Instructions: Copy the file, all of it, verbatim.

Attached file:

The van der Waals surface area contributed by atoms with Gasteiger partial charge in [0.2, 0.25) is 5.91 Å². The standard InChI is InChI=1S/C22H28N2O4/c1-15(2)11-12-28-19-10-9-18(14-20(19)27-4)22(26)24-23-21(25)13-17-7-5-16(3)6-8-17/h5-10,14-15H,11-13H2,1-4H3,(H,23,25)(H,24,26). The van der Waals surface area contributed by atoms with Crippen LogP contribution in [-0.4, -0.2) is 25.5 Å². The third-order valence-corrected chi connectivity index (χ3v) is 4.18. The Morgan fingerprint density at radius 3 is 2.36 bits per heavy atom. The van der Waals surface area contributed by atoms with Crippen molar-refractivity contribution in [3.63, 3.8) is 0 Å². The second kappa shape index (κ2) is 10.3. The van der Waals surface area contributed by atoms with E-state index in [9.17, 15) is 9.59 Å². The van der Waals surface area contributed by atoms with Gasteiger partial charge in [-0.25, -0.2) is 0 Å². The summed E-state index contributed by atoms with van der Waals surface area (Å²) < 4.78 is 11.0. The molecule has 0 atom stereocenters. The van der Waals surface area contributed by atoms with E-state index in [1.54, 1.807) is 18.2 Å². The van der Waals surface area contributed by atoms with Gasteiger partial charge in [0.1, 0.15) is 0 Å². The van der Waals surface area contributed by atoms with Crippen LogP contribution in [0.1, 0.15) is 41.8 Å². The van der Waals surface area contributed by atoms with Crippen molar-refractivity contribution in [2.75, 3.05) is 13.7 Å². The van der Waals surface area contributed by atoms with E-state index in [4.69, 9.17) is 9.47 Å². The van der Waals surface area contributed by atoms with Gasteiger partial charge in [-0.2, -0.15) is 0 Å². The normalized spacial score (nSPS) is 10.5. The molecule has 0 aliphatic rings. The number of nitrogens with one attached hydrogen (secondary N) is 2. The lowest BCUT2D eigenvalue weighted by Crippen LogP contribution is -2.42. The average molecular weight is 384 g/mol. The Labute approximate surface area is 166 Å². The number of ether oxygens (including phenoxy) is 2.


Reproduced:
The van der Waals surface area contributed by atoms with Gasteiger partial charge in [0.2, 0.25) is 5.91 Å². The standard InChI is InChI=1S/C22H28N2O4/c1-15(2)11-12-28-19-10-9-18(14-20(19)27-4)22(26)24-23-21(25)13-17-7-5-16(3)6-8-17/h5-10,14-15H,11-13H2,1-4H3,(H,23,25)(H,24,26). The van der Waals surface area contributed by atoms with Crippen LogP contribution in [-0.4, -0.2) is 25.5 Å². The third-order valence-corrected chi connectivity index (χ3v) is 4.18. The Morgan fingerprint density at radius 3 is 2.36 bits per heavy atom. The van der Waals surface area contributed by atoms with Crippen molar-refractivity contribution in [3.63, 3.8) is 0 Å². The second kappa shape index (κ2) is 10.3. The van der Waals surface area contributed by atoms with E-state index in [9.17, 15) is 9.59 Å². The van der Waals surface area contributed by atoms with Gasteiger partial charge in [-0.25, -0.2) is 0 Å². The summed E-state index contributed by atoms with van der Waals surface area (Å²) < 4.78 is 11.0. The molecule has 0 atom stereocenters. The van der Waals surface area contributed by atoms with E-state index in [1.54, 1.807) is 18.2 Å². The van der Waals surface area contributed by atoms with Gasteiger partial charge in [0.1, 0.15) is 0 Å². The van der Waals surface area contributed by atoms with Crippen LogP contribution in [0.1, 0.15) is 41.8 Å². The van der Waals surface area contributed by atoms with Crippen molar-refractivity contribution in [2.75, 3.05) is 13.7 Å². The van der Waals surface area contributed by atoms with E-state index in [4.69, 9.17) is 9.47 Å². The van der Waals surface area contributed by atoms with Gasteiger partial charge in [-0.2, -0.15) is 0 Å². The normalized spacial score (nSPS) is 10.5. The molecule has 0 aliphatic rings. The number of nitrogens with one attached hydrogen (secondary N) is 2. The lowest BCUT2D eigenvalue weighted by Crippen LogP contribution is -2.42. The average molecular weight is 384 g/mol. The Labute approximate surface area is 166 Å². The number of ether oxygens (including phenoxy) is 2.